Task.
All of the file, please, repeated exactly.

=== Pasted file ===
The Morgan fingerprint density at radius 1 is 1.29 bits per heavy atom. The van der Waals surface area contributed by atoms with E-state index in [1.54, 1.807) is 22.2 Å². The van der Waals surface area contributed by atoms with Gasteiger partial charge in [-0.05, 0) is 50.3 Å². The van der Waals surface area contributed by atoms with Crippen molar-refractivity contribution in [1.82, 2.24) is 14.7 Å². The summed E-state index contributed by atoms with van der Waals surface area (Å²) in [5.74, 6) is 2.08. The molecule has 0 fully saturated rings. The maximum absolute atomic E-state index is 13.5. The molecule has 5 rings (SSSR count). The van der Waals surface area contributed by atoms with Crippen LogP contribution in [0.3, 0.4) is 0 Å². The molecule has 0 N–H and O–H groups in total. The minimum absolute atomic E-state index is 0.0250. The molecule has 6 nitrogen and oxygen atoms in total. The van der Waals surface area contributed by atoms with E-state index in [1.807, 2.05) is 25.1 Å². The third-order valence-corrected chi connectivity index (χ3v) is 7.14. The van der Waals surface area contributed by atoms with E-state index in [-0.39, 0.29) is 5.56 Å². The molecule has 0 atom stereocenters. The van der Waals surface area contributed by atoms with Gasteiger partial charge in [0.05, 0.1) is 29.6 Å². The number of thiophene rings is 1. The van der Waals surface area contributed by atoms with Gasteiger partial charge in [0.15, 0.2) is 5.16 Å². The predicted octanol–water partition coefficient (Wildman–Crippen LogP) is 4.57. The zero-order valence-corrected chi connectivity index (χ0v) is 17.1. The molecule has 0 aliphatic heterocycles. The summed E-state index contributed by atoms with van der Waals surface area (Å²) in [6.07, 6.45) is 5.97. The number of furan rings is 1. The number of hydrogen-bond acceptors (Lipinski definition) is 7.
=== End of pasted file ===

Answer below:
The Morgan fingerprint density at radius 1 is 1.29 bits per heavy atom. The van der Waals surface area contributed by atoms with E-state index in [1.54, 1.807) is 22.2 Å². The van der Waals surface area contributed by atoms with Gasteiger partial charge in [-0.05, 0) is 50.3 Å². The van der Waals surface area contributed by atoms with Crippen molar-refractivity contribution in [1.82, 2.24) is 14.7 Å². The summed E-state index contributed by atoms with van der Waals surface area (Å²) in [5.74, 6) is 2.08. The molecule has 0 fully saturated rings. The maximum absolute atomic E-state index is 13.5. The molecule has 5 rings (SSSR count). The van der Waals surface area contributed by atoms with Crippen LogP contribution in [0.3, 0.4) is 0 Å². The molecule has 0 N–H and O–H groups in total. The minimum absolute atomic E-state index is 0.0250. The molecule has 6 nitrogen and oxygen atoms in total. The van der Waals surface area contributed by atoms with E-state index in [1.807, 2.05) is 25.1 Å². The third-order valence-corrected chi connectivity index (χ3v) is 7.14. The van der Waals surface area contributed by atoms with E-state index in [-0.39, 0.29) is 5.56 Å². The molecule has 0 atom stereocenters. The van der Waals surface area contributed by atoms with Gasteiger partial charge in [0.05, 0.1) is 29.6 Å². The number of thiophene rings is 1. The van der Waals surface area contributed by atoms with Gasteiger partial charge in [0.15, 0.2) is 5.16 Å². The predicted octanol–water partition coefficient (Wildman–Crippen LogP) is 4.57. The zero-order valence-corrected chi connectivity index (χ0v) is 17.1. The molecule has 0 aliphatic heterocycles. The summed E-state index contributed by atoms with van der Waals surface area (Å²) in [6.07, 6.45) is 5.97. The number of furan rings is 1. The number of hydrogen-bond acceptors (Lipinski definition) is 7.